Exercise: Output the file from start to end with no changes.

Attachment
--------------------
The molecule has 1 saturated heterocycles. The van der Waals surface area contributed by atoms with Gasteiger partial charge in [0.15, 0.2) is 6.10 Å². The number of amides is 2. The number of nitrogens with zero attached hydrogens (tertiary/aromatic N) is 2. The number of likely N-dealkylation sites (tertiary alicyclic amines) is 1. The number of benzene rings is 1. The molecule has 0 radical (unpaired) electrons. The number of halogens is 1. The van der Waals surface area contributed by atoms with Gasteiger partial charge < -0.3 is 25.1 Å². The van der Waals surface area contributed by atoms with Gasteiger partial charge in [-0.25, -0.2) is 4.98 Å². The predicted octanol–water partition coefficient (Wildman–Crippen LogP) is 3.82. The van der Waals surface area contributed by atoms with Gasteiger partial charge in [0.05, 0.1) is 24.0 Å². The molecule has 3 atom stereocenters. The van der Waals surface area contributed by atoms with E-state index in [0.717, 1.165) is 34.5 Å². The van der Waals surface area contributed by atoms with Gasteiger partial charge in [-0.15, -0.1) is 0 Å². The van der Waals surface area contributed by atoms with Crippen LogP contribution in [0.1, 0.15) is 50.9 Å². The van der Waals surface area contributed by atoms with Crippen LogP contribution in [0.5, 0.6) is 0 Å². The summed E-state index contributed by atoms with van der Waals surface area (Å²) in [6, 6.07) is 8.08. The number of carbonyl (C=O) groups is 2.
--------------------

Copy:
The molecule has 1 saturated heterocycles. The van der Waals surface area contributed by atoms with Gasteiger partial charge in [0.15, 0.2) is 6.10 Å². The number of amides is 2. The number of nitrogens with zero attached hydrogens (tertiary/aromatic N) is 2. The number of likely N-dealkylation sites (tertiary alicyclic amines) is 1. The number of benzene rings is 1. The molecule has 0 radical (unpaired) electrons. The number of halogens is 1. The van der Waals surface area contributed by atoms with Gasteiger partial charge < -0.3 is 25.1 Å². The van der Waals surface area contributed by atoms with Gasteiger partial charge in [-0.25, -0.2) is 4.98 Å². The predicted octanol–water partition coefficient (Wildman–Crippen LogP) is 3.82. The van der Waals surface area contributed by atoms with Gasteiger partial charge in [0.05, 0.1) is 24.0 Å². The molecule has 3 atom stereocenters. The van der Waals surface area contributed by atoms with E-state index in [0.717, 1.165) is 34.5 Å². The van der Waals surface area contributed by atoms with Gasteiger partial charge in [-0.15, -0.1) is 0 Å². The van der Waals surface area contributed by atoms with Crippen LogP contribution in [0.1, 0.15) is 50.9 Å². The van der Waals surface area contributed by atoms with Crippen LogP contribution in [0.5, 0.6) is 0 Å². The summed E-state index contributed by atoms with van der Waals surface area (Å²) in [6, 6.07) is 8.08. The number of carbonyl (C=O) groups is 2.